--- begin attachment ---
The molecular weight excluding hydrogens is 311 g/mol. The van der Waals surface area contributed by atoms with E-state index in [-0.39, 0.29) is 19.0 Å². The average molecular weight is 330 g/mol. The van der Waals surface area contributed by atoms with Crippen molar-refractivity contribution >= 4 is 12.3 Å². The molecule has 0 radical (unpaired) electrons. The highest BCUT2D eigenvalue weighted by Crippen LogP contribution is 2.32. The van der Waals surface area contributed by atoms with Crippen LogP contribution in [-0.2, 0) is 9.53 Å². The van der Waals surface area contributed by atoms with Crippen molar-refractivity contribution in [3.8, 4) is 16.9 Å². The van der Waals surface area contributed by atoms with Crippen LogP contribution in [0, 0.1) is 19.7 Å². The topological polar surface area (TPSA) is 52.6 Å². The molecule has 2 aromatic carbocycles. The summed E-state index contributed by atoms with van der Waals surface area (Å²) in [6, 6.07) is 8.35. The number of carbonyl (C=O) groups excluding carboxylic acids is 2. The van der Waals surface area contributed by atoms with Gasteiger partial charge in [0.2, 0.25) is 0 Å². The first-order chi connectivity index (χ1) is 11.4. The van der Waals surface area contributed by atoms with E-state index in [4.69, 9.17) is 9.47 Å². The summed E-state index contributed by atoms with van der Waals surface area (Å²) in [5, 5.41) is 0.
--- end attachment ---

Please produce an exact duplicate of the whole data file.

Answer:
The molecular weight excluding hydrogens is 311 g/mol. The van der Waals surface area contributed by atoms with E-state index in [-0.39, 0.29) is 19.0 Å². The average molecular weight is 330 g/mol. The van der Waals surface area contributed by atoms with Crippen molar-refractivity contribution >= 4 is 12.3 Å². The molecule has 0 radical (unpaired) electrons. The highest BCUT2D eigenvalue weighted by Crippen LogP contribution is 2.32. The van der Waals surface area contributed by atoms with Crippen LogP contribution in [-0.2, 0) is 9.53 Å². The van der Waals surface area contributed by atoms with Crippen molar-refractivity contribution in [3.8, 4) is 16.9 Å². The van der Waals surface area contributed by atoms with Crippen LogP contribution in [0, 0.1) is 19.7 Å². The topological polar surface area (TPSA) is 52.6 Å². The molecule has 2 aromatic carbocycles. The summed E-state index contributed by atoms with van der Waals surface area (Å²) in [6, 6.07) is 8.35. The number of carbonyl (C=O) groups excluding carboxylic acids is 2. The van der Waals surface area contributed by atoms with Gasteiger partial charge in [0.2, 0.25) is 0 Å². The first-order chi connectivity index (χ1) is 11.4. The van der Waals surface area contributed by atoms with E-state index in [4.69, 9.17) is 9.47 Å². The summed E-state index contributed by atoms with van der Waals surface area (Å²) in [5, 5.41) is 0.